Fertilizer input for agricultural food production, as well as the discharge of domestic and industrial water pollutants, increases pressures on locally scarce and vulnerable water resources in the North China Plain. In order to: (a) understand pollutant exchange between surface water and groundwater, (b) quantify nutrient loadings, and (c) identify major nutrient removal pathways by using qualitative and quantitative methods, including the geochemical model PHREEQC) a one-year study at a wheat (Triticum aestivum L.) and maize (Zea mays L.) double cropping system in the Baiyang Lake area in Hebei Province, China, was undertaken. The study showed a high influence of low-quality surface water on the shallow aquifer. Major inflowing pollutants into the aquifer were ammonium and nitrate via inflow from the adjacent Fu River (up to 29.8 mg/L NH 4-N and 6.8 mg/L NO 3-N), as well as nitrate via vertical transport from the field surface (up to 134.8 mg/L NO 3-N in soil water). Results from a conceptual model show an excess nitrogen input of about 320 kg/ha/a. Nevertheless, both nitrogen species were only detected at low concentrations in shallow groundwater, averaging at 3.6 mg/L NH 4-N and 1.8 mg/L NO 3-N. Measurement results supported by PHREEQC-modeling indicated cation exchange, denitrification, and anaerobic ammonium oxidation coupled with partial denitrification as major nitrogen removal pathways. Despite the current removal capacity, the excessive nitrogen fertilization may pose a future threat to groundwater quality. Surface water quality improvements are therefore recommended in conjunction with simultaneous monitoring of nitrate in the aquifer, and reduced agricultural N-inputs should be considered.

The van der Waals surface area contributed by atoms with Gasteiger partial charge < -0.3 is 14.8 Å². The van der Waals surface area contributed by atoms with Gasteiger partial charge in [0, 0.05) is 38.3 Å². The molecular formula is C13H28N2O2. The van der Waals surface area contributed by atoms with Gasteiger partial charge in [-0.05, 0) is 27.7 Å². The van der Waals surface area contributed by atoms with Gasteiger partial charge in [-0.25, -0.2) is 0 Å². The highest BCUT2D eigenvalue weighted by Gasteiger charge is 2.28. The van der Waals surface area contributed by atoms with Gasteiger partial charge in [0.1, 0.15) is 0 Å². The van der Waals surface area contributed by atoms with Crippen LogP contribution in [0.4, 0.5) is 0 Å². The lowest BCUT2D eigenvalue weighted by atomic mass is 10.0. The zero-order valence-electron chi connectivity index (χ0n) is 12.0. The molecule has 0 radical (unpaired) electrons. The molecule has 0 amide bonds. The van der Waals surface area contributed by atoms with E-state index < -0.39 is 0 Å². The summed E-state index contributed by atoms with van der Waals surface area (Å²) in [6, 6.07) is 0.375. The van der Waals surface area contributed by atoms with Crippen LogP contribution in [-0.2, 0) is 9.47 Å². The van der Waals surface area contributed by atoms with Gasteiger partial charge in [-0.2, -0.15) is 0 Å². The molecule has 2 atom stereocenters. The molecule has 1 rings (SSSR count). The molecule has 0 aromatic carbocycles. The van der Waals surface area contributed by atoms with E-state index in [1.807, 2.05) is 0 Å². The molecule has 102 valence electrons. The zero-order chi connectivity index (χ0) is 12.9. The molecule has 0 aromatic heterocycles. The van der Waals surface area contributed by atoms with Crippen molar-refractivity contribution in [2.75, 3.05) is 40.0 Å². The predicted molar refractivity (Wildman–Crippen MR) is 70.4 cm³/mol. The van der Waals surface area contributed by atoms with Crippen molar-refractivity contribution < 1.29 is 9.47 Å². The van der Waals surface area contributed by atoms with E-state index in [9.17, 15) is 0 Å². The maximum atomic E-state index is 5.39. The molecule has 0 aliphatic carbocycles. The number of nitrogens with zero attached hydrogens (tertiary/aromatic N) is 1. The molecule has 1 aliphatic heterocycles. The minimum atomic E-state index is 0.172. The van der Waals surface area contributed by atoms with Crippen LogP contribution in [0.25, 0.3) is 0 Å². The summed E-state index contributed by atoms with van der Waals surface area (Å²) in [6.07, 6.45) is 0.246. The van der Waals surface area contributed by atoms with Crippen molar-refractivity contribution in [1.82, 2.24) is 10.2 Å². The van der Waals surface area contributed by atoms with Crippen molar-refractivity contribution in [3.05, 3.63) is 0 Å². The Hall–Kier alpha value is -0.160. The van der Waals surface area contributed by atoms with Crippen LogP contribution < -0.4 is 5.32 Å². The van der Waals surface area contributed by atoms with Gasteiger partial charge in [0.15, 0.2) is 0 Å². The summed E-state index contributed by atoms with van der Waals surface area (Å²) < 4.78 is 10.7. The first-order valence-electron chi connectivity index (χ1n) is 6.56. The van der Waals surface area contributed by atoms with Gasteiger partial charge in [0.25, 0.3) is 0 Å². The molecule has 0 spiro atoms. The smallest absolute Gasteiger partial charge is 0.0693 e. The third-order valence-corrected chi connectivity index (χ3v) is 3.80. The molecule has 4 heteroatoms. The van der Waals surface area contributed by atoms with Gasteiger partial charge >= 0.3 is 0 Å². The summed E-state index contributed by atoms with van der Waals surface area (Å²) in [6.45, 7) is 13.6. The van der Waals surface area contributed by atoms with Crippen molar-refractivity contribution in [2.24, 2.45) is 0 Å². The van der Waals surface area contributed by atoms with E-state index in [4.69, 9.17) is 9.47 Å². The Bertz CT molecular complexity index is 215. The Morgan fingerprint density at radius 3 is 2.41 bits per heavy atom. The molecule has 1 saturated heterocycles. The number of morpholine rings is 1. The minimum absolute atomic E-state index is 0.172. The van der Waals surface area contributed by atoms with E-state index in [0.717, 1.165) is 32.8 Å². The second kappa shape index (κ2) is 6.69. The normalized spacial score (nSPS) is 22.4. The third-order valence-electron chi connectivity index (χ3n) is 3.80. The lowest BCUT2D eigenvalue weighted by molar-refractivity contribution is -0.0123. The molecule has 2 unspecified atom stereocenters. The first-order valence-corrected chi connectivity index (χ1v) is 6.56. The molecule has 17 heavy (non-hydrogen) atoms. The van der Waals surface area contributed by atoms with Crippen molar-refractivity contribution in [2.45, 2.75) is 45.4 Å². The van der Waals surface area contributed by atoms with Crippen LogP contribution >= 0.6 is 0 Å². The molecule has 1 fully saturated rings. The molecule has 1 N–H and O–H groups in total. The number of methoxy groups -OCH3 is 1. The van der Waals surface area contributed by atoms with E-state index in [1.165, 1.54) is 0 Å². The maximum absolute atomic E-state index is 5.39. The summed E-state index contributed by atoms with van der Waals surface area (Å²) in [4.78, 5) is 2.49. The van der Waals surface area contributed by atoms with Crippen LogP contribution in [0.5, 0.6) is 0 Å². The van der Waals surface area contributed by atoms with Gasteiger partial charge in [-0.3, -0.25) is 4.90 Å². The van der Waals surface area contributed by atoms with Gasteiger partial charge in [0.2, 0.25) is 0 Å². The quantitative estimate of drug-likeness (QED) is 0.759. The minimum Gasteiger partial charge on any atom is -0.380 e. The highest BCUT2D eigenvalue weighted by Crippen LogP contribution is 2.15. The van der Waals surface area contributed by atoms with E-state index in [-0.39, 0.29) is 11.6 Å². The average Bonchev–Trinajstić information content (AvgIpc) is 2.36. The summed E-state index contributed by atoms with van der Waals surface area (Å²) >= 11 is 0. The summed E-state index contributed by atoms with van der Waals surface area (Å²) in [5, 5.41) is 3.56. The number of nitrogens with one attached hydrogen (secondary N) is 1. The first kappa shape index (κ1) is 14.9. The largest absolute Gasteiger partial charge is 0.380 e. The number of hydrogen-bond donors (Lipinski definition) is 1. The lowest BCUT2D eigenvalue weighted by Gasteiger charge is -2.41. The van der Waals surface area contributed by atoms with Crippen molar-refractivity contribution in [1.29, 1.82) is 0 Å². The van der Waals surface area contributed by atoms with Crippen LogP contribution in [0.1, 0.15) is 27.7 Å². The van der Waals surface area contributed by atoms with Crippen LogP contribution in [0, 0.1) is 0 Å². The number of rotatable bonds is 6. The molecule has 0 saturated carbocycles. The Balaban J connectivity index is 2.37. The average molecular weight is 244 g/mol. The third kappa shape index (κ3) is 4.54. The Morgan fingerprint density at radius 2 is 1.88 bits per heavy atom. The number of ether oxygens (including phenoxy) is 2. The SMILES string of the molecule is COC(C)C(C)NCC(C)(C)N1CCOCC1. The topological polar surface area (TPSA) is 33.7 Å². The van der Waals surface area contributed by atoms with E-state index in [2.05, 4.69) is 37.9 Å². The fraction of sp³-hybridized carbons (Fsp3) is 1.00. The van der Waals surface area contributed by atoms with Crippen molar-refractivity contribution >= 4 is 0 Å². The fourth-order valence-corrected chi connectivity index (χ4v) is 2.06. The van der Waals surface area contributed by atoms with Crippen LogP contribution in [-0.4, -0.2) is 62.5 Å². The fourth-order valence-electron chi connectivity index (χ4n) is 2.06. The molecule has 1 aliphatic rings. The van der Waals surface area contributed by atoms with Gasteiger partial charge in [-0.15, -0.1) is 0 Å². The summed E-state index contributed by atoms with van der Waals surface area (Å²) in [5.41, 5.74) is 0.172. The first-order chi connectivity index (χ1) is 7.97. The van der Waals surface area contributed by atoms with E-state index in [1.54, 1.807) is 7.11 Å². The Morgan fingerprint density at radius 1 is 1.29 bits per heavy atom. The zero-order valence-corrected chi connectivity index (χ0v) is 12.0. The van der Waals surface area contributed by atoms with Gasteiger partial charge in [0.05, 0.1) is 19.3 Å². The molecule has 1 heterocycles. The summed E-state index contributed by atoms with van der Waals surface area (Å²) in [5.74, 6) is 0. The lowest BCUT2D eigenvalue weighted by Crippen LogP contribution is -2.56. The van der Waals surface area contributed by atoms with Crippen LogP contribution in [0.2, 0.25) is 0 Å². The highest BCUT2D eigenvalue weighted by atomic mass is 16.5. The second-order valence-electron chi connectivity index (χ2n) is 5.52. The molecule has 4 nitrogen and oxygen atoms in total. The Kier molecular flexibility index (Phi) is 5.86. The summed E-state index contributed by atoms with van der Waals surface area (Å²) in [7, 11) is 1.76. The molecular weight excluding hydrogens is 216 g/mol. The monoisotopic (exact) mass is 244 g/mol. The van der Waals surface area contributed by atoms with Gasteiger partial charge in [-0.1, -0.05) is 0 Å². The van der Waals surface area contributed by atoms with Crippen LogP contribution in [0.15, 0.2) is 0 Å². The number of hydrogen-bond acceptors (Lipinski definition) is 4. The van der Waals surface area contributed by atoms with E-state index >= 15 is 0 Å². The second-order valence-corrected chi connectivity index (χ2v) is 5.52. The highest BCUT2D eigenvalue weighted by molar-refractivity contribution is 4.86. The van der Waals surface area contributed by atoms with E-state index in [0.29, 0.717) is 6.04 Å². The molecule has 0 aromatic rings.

- Groundwater pollution
- North China Plain
- Surface water–groundwater interaction
- Wheat–maize double cropping
- Programme Area 2: Water Resources